Rule No. 5: Just Keep the Damn Tank Valves Closed until They’re Full So You Can Use the Grey Water to Flush Out the Hose
What I did with the Sportsmen was open the grey water valve, so water from the shower and sink flowed freely out into the drain all weekend, instead of collecting in a big gravity-fed hose bomb that I have to think would work better than a rinsing system running off a garden hose. But we’ll get to that. Point is, no matter what, keep that black valve closed until the tank is full or you’re pulling up stakes.
All right, now we’re set to enjoy some RV’ing! I mean, as soon as you go buy the things you now realize you need, which will probably happen no matter how well you anticipate your RV’ing needs. Good thing you brought that car!
Rule No. 6: Ask the Owner Which Supplies Are Included and Be Very Specific
Each RV owner will have a different idea of what constitutes, “comes with everything you need,” which most will claim. Sometimes that’s actually true, and sometimes an owner will assume you’ll use disposable plates and utensils, so there won’t be any non-disposable versions of those. Definitely enquire about sheets and towels, pots and pans. Here’s a list to get you started:
- Rubber gloves (it bears repeating).
- Folding camp chairs.
- Charcoal briquettes, a lighter and grill tools. There’s usually an outdoor grill at resort spots.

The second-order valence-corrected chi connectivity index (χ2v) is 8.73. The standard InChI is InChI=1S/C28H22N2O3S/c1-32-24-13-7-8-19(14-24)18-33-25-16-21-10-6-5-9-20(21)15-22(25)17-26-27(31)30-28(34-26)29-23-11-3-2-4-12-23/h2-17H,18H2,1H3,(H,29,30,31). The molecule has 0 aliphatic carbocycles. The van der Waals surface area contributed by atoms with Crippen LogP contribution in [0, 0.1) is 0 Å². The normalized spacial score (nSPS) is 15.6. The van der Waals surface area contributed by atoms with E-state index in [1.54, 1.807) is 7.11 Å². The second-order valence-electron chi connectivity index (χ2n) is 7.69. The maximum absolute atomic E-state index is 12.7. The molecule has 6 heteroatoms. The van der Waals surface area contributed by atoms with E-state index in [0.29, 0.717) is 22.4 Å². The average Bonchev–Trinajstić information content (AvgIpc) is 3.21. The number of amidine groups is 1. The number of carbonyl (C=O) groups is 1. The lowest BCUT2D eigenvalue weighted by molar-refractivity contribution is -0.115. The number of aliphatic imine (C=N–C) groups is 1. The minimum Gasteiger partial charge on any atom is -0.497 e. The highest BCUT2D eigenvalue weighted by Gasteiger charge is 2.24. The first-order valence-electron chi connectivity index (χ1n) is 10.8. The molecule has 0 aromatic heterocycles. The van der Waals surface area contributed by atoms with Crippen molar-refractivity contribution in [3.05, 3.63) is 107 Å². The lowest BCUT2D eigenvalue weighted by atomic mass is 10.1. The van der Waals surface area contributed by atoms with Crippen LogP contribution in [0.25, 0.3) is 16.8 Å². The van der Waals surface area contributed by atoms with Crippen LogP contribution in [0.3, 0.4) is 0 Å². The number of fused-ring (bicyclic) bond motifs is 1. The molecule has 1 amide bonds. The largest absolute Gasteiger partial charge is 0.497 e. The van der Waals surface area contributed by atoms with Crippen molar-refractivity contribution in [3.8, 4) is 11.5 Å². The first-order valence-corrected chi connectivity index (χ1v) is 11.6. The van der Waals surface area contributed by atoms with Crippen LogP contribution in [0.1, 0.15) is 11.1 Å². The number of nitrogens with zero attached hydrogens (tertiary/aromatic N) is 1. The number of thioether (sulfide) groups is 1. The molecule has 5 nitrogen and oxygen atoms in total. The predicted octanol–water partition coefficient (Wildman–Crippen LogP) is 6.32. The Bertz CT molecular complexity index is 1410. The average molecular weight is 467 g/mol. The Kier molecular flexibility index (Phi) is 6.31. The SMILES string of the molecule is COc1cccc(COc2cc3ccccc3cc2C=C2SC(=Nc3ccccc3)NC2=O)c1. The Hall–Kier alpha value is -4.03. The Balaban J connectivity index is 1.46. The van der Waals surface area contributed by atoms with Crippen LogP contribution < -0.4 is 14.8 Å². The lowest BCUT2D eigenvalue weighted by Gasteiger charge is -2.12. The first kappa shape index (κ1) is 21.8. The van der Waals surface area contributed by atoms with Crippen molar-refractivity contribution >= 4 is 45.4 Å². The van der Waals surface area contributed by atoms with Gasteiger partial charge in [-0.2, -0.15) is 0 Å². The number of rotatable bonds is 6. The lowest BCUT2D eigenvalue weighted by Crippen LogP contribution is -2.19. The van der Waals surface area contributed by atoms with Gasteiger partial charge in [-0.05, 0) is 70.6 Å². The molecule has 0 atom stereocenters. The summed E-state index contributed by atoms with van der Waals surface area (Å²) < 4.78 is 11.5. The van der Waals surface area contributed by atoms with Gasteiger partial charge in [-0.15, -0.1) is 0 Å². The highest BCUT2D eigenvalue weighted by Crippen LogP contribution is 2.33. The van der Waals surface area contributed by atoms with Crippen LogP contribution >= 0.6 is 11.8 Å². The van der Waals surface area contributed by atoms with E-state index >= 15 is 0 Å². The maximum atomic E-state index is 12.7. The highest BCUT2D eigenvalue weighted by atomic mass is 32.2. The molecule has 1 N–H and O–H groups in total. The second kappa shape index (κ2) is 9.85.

- Coffee filters and maybe instant coffee, if it turns out there’s no coffeemaker.
- A few gallon-jugs of bottled water. The RV water is potable, but will taste like a garden hose, for obvious reasons.
- DVDs, since RVs usually have a DVD player.
- Earplugs and a sleep mask. You don’t know if the orientation of your spot will cause a laser sunbeam to hit your bedroom window at 5:30 am, or whether your neighbors might be up hootin’ and hollerin’ at … 5:30 am.
- Your own pillows. RV pillows are never great.
- RV-safe toilet paper. You buy this at the resort, but make sure there’s some included before you set off from the owner’s house.
All right, now enjoy your weekend or week or permanent vacation. Along the way, you’ll probably learn a few more things about your rented chalet. Like, I belatedly discovered that the Sportsmen’s audio system, which is connected to the DVD player, has two zones—indoor and outdoor—and I had both engaged during a boisterous evening showing of Austin Powers: The Spy Who Shagged Me. Whoops.
One other lesson: when a storm knocks out the power to an RV resort, that can cause the sewer system to back up something fierce because a lift pump goes offline. This is what financial types call a “black swan event” and I call “something I won’t discuss with you in greater detail except to say that I really wish I’d followed my own advice about the gloves when it came time to empty the black tank.”
Even with that unfortunate denouement, a good time was had. The kids spent a weekend riding bikes around the resort, they played basketball and went to the pool; we hit the beach and Ripley’s Believe it or Not museum. I grilled dinner as the sun set over the marsh and we watched movies at night. And when we were done, I took advantage of another perk you can often find on Outdoorsy listings: free delivery and pick up. I’d wanted to set up the RV myself, but when it came time to leave, we packed our bags, emptied the tanks and hit the road. The Outdoorsy deal seems like a win-win for everyone—the RV owner makes some money that helps offset the cost of the thing, and the renter gets the RV experience without the commitment of buying one. I’ll do it again. I’m due for some boondocking.